remaining men are off to a funeral. The grandmothers talk softly of their lost children as
their orphaned grandchildren squat quietly nearby.

One grandmother shows us the rotting, bug-infested millet that she will use to make the
gruel that keeps her and her wards barely alive. A beautiful young girl proudly tells us
that she is in the second grade. She walks barefoot three kilometers early each morning
to get to school. She wants to go to college, says her grandma. To make it, she will have
to beat forbidding odds.

The rich world is an accomplice to the mass deaths in Africa. Why aren't U.S. leaders
visiting the hospitals, villages and health ministries in Africa to ensure that the United
States is doing all it can do to stop the deaths? Why aren't U.S. leaders talking to
African doctors?

We are spending tens of billions of dollars to fight a war on terrorism that tragically
claimed a few thousand American lives. Yet we are spending perhaps 1/100 of that in
a war against AIDS that kills more than 5,000 Africans each day.

A report of the Commission on Macroeconomics and Health of the World Health
Organization shows that a tiny share of rich-country income -- one penny of every $10
of GNP -- would translate into 8 million lives saved each year in the poor countries.

The rich world is running out of excuses. Every misconception we've heard about
treating AIDS patients -- that the drugs don't work in Africa, the patients wouldn't adhere
to "complex" regimens, that the doctors aren't qualified or can't be trained -- has been
matched by similarly lazy misconceptions about foreign assistance.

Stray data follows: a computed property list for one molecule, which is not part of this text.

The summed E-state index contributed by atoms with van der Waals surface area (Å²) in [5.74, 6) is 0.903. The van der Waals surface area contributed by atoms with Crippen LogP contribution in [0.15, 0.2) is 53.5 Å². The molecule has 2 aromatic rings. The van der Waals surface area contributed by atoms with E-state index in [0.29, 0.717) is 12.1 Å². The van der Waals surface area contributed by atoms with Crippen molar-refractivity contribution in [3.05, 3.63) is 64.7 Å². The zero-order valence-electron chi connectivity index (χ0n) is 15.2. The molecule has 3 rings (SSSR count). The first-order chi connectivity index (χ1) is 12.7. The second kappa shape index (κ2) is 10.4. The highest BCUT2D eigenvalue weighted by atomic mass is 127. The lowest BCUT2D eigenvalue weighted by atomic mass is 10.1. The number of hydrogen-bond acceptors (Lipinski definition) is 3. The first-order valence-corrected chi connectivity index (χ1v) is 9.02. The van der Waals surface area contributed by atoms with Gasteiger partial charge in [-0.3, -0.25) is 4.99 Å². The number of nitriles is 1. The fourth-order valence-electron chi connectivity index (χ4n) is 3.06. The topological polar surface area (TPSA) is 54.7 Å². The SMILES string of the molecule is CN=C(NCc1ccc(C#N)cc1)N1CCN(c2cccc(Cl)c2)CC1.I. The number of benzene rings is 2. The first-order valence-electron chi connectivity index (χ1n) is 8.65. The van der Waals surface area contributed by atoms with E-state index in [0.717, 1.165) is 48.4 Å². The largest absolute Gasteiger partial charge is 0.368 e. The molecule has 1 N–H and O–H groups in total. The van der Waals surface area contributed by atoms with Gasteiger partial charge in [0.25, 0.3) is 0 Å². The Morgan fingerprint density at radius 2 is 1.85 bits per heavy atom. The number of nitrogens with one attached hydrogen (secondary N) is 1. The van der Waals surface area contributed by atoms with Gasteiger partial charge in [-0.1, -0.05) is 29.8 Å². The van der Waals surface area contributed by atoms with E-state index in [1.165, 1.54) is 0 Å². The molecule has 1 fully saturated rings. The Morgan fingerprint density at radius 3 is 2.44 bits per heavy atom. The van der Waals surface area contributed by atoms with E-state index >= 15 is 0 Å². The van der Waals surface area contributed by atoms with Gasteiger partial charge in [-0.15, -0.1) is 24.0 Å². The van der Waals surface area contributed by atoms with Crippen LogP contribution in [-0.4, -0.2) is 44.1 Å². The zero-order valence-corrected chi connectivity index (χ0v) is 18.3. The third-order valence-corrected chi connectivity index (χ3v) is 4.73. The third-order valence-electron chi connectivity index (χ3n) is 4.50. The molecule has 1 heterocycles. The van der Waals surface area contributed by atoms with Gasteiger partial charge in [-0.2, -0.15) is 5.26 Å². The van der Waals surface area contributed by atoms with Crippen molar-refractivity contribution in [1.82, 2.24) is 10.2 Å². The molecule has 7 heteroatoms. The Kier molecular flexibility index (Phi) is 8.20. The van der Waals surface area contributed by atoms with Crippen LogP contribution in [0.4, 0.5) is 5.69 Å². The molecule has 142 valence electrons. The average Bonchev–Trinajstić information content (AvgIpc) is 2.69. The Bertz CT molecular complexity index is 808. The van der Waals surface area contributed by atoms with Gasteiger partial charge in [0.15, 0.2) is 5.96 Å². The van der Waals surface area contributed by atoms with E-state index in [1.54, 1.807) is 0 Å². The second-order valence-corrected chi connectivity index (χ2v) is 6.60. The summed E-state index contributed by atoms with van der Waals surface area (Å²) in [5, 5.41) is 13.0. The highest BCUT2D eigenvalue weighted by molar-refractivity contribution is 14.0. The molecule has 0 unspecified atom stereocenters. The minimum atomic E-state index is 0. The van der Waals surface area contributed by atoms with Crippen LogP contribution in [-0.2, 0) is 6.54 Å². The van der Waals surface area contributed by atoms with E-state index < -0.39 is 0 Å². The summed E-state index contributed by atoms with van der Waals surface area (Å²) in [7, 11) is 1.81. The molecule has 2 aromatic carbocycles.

We've been told that any aid would be wasted, that debt relief would be squandered by
corruption. We've been told that it's not "cost effective" to spend a tiny fraction of our own
income to save millions each year, as if it's cost effective to let a generation die, to allow
the collapse of Africa's tottering health care system, and to stand by as tens of millions
of children are orphaned.

Debt-relief foes in Congress have warned that the benefits of debt cancellation would
never reach the poor. We found the opposite. In each country that we visited on this
trip -- Malawi, Uganda, Ghana -- the government is pursuing a meticulous and
transparent process to ensure that budgetary savings from debt relief are actually
channeled into urgent social sectors. The problem is not waste or corruption, the problem
is that the extent of help from the U.S. and Europe is so meager in the face of the
enormous crisis.

In a small room in Uganda, the intermingling of beauty and unnecessary suffering
touched us more deeply than we could have imagined. A singing troupe of HIV-infected
individuals, all likely to die in the next few years for lack of access to life-saving meds,
sang to us with great power, charm and bravery of their struggles.

Rock star Bono , traveling with our group, reached for his guitar. With haunting beauty,
he responded with his magnificent ballad, "I Still Haven't Found What I'm Looking For."